Meg and I get a lot of our practice at Bridge Base Online. BBO is the world's premier bridge site... but we've talked about that before.
We were in the Partnership Bidding Room, working on our new big club structure. One of the very first hands was this one:
I was South, and opened 1C (16+ unbalanced or 17+ balanced). Pard bid 2C, showing a game forcing hand with long diamonds. 2D by me asked about her diamond suit. 2NT showed exactly five diamonds with two of the top three honors. 3C asked about aces and kings outside of diamonds. 3D showed no aces and at most one king. 3H by me was a cuebid, and when she cuebid 3S I knew it was a singleton (since she'd denied holding an aces). I cuebid 4C to get a little more information, and Meg came out with a brilliant bid -- 5C! She had a great hand for her previous actions, and wanted to do something slam-positive... so she cued her 'trick source' in clubs, and I bid the slam, knowing her hand to be x xxx(x?) AKxxx Q(J?)xx(x?).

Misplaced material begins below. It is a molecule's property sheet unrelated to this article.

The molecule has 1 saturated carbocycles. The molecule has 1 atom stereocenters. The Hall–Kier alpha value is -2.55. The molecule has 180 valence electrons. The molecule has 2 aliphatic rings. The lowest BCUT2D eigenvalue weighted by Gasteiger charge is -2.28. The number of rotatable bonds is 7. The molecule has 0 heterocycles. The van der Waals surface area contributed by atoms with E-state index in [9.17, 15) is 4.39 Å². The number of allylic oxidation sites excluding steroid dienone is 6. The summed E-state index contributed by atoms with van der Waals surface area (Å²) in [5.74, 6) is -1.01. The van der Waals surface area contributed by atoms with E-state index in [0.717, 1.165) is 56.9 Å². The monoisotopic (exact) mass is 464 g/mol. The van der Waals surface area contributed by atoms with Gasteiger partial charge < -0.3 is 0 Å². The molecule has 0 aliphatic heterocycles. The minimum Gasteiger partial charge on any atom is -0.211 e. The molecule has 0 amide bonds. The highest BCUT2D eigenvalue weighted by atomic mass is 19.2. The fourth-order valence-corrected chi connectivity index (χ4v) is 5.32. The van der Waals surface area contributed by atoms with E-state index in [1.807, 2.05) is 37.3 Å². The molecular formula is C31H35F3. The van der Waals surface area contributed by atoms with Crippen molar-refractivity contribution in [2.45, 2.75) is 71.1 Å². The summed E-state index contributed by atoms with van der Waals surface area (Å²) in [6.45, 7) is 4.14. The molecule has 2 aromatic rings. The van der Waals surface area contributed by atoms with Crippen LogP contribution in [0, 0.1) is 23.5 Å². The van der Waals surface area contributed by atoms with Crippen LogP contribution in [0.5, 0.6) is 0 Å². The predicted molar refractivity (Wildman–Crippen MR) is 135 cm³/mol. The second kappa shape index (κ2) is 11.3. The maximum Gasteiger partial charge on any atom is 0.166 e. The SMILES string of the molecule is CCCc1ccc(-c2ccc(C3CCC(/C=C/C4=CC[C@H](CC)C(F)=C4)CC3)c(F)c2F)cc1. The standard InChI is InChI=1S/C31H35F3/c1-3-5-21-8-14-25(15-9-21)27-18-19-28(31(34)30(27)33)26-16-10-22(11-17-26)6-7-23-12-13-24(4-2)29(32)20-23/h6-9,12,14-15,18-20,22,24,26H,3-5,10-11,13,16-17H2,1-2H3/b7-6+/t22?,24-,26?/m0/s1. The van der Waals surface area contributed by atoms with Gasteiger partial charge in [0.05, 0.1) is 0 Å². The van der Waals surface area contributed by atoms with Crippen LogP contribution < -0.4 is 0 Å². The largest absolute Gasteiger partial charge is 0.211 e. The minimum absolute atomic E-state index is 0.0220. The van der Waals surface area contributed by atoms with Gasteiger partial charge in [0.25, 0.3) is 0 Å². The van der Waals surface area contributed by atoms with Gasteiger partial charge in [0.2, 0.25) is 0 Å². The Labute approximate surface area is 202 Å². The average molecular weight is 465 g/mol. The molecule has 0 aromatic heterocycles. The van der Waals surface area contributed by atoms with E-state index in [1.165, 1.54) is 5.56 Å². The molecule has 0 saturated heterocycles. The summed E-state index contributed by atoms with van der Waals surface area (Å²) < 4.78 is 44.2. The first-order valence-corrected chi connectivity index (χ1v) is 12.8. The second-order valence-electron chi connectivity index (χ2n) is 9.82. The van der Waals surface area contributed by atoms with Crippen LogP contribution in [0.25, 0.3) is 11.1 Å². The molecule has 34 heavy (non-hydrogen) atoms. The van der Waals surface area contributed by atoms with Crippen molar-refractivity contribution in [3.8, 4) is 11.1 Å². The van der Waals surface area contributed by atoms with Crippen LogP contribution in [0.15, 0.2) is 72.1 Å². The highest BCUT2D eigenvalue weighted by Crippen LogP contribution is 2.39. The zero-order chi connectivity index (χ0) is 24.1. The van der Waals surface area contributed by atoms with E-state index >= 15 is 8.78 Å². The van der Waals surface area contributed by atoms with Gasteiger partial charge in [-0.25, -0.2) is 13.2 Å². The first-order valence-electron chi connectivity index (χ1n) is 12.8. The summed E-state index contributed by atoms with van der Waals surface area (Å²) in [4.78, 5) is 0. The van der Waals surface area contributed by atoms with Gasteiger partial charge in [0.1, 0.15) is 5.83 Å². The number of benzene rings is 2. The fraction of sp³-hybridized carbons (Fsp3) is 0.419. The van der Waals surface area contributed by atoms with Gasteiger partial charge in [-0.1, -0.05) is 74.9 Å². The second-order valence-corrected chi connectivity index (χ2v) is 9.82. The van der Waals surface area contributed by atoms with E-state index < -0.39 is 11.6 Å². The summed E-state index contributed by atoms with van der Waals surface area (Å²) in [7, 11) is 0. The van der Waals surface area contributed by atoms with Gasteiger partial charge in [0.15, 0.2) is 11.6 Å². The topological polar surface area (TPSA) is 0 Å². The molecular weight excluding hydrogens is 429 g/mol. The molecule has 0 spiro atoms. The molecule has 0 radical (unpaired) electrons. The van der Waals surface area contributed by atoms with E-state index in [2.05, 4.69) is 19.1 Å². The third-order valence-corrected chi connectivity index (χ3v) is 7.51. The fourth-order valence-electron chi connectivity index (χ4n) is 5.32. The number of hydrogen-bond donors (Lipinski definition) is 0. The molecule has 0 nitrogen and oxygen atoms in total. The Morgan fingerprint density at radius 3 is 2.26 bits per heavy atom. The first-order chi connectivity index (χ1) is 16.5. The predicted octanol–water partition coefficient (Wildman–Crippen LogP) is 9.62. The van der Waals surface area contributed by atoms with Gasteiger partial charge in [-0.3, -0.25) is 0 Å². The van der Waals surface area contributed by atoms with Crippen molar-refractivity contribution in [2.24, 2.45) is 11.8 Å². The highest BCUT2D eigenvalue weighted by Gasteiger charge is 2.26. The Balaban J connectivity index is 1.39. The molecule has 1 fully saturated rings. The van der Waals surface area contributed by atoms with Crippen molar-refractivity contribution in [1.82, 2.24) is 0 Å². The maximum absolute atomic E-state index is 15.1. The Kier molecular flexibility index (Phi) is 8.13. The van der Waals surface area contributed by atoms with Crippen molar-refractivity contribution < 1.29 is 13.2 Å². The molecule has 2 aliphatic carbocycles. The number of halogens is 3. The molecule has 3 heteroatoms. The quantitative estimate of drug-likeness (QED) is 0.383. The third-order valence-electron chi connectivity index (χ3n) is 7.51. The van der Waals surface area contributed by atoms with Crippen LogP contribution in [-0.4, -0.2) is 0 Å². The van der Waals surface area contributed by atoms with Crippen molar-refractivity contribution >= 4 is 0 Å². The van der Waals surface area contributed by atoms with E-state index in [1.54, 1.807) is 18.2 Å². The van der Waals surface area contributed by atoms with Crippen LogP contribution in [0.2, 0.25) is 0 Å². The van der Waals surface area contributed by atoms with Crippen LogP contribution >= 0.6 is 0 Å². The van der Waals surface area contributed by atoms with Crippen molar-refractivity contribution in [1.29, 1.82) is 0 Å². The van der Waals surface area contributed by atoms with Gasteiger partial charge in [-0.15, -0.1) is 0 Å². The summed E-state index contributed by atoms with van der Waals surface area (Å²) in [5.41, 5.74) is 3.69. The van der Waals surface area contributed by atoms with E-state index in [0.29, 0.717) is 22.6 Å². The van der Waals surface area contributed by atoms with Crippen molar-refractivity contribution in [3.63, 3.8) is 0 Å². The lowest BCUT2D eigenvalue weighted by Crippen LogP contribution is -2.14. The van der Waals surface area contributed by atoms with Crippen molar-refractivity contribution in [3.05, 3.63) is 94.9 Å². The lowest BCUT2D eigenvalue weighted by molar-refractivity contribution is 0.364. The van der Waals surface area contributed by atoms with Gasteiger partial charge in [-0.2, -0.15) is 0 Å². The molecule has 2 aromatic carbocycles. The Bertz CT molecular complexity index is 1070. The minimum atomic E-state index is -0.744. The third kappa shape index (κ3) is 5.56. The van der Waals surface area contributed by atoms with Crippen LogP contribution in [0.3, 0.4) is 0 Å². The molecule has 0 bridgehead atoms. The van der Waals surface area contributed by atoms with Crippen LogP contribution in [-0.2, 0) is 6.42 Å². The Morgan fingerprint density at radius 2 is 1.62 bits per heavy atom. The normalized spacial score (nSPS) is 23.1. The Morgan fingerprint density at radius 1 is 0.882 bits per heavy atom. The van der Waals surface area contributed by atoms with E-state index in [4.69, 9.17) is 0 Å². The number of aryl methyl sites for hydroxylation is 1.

No, it's not a huge deal to reach a good slam* with 11 HCP opposite 21, but I like to think we would have had the same auction if my SK were the S3. And if the SK was the SA, my bid would've been 7D over 5C!
* Slam should make on 3-2 diamonds, 3-3 hearts, the onside ace of spades, or West cashing the ace of spades at trick one -- I think it's over 80%.
How should this be played? Here's my suggestion: Say they lead a heart or a club. Win it in the closed hand [remember-- the big hand is playing it, I bid 2D], play a diamond to the ace and a spade down. If RHO takes the ace, all is well. If he doesn't, play the king -- if it holds, draw trumps and hope for 3-3 hearts for an overtrick. If the king of spades loses to the ace, win the return in hand, ruff a spade, draw a second round of trumps, and if all follow, play to ruff all three spade losers in the dummy before drawing the last trump. If diamonds are 4-1, draw trumps and hope hearts break.
Do you have a better line of play?